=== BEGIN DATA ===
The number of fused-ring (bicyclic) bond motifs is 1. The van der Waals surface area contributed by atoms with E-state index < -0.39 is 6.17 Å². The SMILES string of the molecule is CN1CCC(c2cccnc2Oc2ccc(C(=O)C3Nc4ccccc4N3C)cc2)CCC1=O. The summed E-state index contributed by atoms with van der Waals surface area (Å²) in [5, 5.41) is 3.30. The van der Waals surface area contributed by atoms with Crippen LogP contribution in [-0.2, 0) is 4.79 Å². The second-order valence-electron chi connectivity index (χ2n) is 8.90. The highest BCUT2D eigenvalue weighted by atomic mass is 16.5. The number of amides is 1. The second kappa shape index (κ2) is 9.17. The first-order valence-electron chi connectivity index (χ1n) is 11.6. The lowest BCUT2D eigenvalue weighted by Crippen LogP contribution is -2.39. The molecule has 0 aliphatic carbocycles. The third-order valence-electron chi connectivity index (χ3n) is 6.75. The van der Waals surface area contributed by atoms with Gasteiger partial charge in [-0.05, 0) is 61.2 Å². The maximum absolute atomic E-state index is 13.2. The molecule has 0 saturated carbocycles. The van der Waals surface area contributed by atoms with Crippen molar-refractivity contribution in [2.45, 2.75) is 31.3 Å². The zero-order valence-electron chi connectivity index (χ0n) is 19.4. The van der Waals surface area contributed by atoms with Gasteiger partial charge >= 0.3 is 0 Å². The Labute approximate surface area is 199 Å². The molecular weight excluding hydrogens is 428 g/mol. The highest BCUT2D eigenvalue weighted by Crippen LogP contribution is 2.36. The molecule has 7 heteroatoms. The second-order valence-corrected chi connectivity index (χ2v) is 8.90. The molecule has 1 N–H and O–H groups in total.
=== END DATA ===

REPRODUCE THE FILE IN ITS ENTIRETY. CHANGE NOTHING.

The number of fused-ring (bicyclic) bond motifs is 1. The van der Waals surface area contributed by atoms with E-state index < -0.39 is 6.17 Å². The SMILES string of the molecule is CN1CCC(c2cccnc2Oc2ccc(C(=O)C3Nc4ccccc4N3C)cc2)CCC1=O. The summed E-state index contributed by atoms with van der Waals surface area (Å²) in [5, 5.41) is 3.30. The van der Waals surface area contributed by atoms with Crippen LogP contribution in [-0.2, 0) is 4.79 Å². The second-order valence-electron chi connectivity index (χ2n) is 8.90. The highest BCUT2D eigenvalue weighted by atomic mass is 16.5. The number of amides is 1. The second kappa shape index (κ2) is 9.17. The first-order valence-electron chi connectivity index (χ1n) is 11.6. The lowest BCUT2D eigenvalue weighted by Crippen LogP contribution is -2.39. The molecule has 0 aliphatic carbocycles. The third-order valence-electron chi connectivity index (χ3n) is 6.75. The van der Waals surface area contributed by atoms with Gasteiger partial charge in [-0.05, 0) is 61.2 Å². The maximum absolute atomic E-state index is 13.2. The molecule has 0 saturated carbocycles. The van der Waals surface area contributed by atoms with Crippen molar-refractivity contribution in [2.45, 2.75) is 31.3 Å². The zero-order valence-electron chi connectivity index (χ0n) is 19.4. The van der Waals surface area contributed by atoms with Gasteiger partial charge >= 0.3 is 0 Å². The Labute approximate surface area is 199 Å². The molecular weight excluding hydrogens is 428 g/mol. The highest BCUT2D eigenvalue weighted by Crippen LogP contribution is 2.36. The molecule has 7 heteroatoms. The second-order valence-corrected chi connectivity index (χ2v) is 8.90. The molecule has 1 N–H and O–H groups in total.